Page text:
Recite Or Write A Gratitude List

Recite Or Write A Gratitude List

When undertaking a low buy year, it’s important to keep your “why” in sight. I found it really helpful to take just five or 10 minutes out of my day to recount the things I was grateful for. If I took this time in the morning, I would think about the things I was grateful for from the previous day. If I did this ritual at night, I would think through what I was grateful for from the current day.

Sometimes this involved writing things down, other times I simply listed things out loud. Whichever method I used, I think recounting my blessings made the entire low buy challenge easier for me. I think it’s pretty easy for us to get caught up in feeling like we need the next big thing, the most expensive gadgets, or the newest gizmos.

how to find contentment
Taking a little bit of time to intentionally think about what I already have helped me remember that I have more than enough for a good, full life. It helped me navigate my low buy year with ease instead of struggling, so I could adopt spending less as a lifestyle rather than a burden.

Low Buy Year Verses No Spend Challenge: Which One Is For You?

Low Buy Year Verses No Spend Challenge

Another popular minimalist challenge like the low buy year is the no spend challenge. These are similar challenges, but they don’t have the exact same rules. So how do you decide which one is best for you and your own life?

no spend challengeIn a nutshell, both challenges are methods to help you rethink your relationship with money, rework your spending habits, and save lots of money in a given year.

The main difference is that with the no spending challenge, you are committing to cutting out excess spending of any kind from your life and only using what you already own.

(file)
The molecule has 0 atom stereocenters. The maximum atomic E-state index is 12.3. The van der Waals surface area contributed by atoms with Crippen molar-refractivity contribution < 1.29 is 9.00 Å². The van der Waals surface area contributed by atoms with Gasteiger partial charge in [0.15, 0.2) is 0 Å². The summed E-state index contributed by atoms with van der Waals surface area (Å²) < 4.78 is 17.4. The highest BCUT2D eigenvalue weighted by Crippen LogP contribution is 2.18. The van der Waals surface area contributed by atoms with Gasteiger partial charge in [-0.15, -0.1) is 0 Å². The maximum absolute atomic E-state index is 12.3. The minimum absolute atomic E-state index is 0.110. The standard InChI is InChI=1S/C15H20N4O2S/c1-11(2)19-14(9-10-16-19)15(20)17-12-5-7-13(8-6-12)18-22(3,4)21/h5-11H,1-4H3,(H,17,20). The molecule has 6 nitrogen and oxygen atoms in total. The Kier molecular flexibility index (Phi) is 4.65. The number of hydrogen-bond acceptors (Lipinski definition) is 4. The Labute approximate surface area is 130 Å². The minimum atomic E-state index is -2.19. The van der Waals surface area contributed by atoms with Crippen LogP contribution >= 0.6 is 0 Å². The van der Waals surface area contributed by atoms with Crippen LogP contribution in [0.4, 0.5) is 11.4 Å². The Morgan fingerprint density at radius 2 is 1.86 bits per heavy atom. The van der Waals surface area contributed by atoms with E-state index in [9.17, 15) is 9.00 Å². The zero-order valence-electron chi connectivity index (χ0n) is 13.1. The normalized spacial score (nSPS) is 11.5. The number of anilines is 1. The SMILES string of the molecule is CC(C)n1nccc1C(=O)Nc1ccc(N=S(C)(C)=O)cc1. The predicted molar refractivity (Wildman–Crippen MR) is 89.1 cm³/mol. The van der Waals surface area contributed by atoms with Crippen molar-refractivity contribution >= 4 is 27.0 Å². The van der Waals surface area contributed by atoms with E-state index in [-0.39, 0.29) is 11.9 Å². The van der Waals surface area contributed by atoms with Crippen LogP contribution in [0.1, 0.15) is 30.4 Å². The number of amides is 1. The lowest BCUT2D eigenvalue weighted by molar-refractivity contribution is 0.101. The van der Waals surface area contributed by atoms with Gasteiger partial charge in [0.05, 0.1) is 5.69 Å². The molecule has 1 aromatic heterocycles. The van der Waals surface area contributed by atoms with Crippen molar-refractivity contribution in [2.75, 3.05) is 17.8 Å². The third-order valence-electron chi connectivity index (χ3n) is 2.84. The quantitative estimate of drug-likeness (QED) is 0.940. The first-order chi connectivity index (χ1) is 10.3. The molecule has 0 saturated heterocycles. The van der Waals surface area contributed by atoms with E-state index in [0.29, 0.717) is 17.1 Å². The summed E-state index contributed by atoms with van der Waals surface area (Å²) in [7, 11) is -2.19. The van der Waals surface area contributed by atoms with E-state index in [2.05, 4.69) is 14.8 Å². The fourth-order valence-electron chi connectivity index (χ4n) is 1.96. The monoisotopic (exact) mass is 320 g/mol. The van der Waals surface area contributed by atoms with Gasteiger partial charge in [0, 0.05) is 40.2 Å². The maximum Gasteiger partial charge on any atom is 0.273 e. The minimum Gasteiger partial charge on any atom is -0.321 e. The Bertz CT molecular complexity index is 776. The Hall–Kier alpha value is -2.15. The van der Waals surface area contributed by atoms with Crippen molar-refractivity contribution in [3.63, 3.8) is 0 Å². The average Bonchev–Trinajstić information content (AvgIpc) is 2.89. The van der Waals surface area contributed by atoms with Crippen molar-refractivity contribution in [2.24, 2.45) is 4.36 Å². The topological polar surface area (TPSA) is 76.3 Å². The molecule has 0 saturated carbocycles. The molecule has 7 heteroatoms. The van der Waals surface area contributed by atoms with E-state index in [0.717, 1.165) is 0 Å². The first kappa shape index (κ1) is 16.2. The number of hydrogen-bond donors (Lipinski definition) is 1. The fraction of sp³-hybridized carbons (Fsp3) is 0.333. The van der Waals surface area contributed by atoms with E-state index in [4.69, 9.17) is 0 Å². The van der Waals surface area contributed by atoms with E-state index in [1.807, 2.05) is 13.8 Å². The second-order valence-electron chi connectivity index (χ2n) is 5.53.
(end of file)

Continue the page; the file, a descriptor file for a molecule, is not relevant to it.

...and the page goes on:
In contrast, the low buy year really just focuses on cutting back how much you spend in each category of your life and reworking your habits to follow a stricter budget.

It’s the lighter, simpler version of the no spend year. Figuring out which one is right for you depends on how hard you want to go in the paint.

Is A Low Buy Year Worth It?

Is A Low Buy Year Worth It

I learned a lot during my low buy year, mostly about the impact that consumerism has had on me, despite being intentional with my spending habits in my regular minimalist life. If you’ve never tried a challenge that encourages you to spend less than you do regularly, a low buy year might be a great place to start.

While the whole concept may seem restrictive at first, the purpose truly isn’t to deprive you or teach you that spending money is wrong or bad. The exercise is simply meant to reframe the way you think about spending money and help you reevaluate your spending habits around buying only what you need. I think anyone can benefit from giving it a try!

reflecting on whats important

Your Turn!

  • What will you cut out during your low buy year?
  • How can trying a low buy year improve your life?
1 Comment
  1. If I did this, it would be for the mindfulness aspect. I feel like I already don’t shop for fun, but every now and then I kinda binge shop (my excuse being that I hardly ever shop…). And I do eat out more than I need to. I also will buy stuff for projects that I fully intend to do, but never seem to get around to. There are good reasons for this, but still, the money is gone and the items just sit there. I love the idea of a wish list. It’s like reverse window-shopping.